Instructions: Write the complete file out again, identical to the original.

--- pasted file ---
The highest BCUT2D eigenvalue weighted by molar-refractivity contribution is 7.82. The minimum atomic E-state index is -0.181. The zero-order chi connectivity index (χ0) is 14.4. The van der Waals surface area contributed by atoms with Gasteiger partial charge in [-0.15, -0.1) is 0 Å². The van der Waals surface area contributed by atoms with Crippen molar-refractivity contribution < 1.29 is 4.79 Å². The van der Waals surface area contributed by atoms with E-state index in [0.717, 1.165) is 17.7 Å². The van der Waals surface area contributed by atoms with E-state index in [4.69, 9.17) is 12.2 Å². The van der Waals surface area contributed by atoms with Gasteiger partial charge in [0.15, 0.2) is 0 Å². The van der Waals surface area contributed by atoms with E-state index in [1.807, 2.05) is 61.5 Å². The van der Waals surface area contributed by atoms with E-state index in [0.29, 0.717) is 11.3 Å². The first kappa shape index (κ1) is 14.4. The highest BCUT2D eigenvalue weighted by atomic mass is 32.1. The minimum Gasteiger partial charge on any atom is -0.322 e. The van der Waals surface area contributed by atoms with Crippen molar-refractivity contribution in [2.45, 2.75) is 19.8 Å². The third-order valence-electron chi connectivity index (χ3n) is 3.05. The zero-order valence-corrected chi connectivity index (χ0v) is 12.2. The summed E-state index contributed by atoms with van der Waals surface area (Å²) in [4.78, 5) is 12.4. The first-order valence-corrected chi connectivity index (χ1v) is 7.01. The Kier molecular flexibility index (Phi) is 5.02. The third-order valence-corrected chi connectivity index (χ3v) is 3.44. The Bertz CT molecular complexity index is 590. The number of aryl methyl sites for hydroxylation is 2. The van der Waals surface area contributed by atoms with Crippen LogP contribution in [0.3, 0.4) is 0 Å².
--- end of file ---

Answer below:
The highest BCUT2D eigenvalue weighted by molar-refractivity contribution is 7.82. The minimum atomic E-state index is -0.181. The zero-order chi connectivity index (χ0) is 14.4. The van der Waals surface area contributed by atoms with Gasteiger partial charge in [-0.15, -0.1) is 0 Å². The van der Waals surface area contributed by atoms with Crippen molar-refractivity contribution < 1.29 is 4.79 Å². The van der Waals surface area contributed by atoms with E-state index in [0.717, 1.165) is 17.7 Å². The van der Waals surface area contributed by atoms with E-state index in [4.69, 9.17) is 12.2 Å². The van der Waals surface area contributed by atoms with Gasteiger partial charge in [0.15, 0.2) is 0 Å². The van der Waals surface area contributed by atoms with E-state index in [1.807, 2.05) is 61.5 Å². The van der Waals surface area contributed by atoms with E-state index in [0.29, 0.717) is 11.3 Å². The first kappa shape index (κ1) is 14.4. The highest BCUT2D eigenvalue weighted by atomic mass is 32.1. The minimum Gasteiger partial charge on any atom is -0.322 e. The van der Waals surface area contributed by atoms with Crippen molar-refractivity contribution in [2.45, 2.75) is 19.8 Å². The third-order valence-electron chi connectivity index (χ3n) is 3.05. The zero-order valence-corrected chi connectivity index (χ0v) is 12.2. The summed E-state index contributed by atoms with van der Waals surface area (Å²) in [4.78, 5) is 12.4. The first-order valence-corrected chi connectivity index (χ1v) is 7.01. The Kier molecular flexibility index (Phi) is 5.02. The third-order valence-corrected chi connectivity index (χ3v) is 3.44. The Bertz CT molecular complexity index is 590. The number of aryl methyl sites for hydroxylation is 2. The van der Waals surface area contributed by atoms with Crippen LogP contribution in [0.3, 0.4) is 0 Å².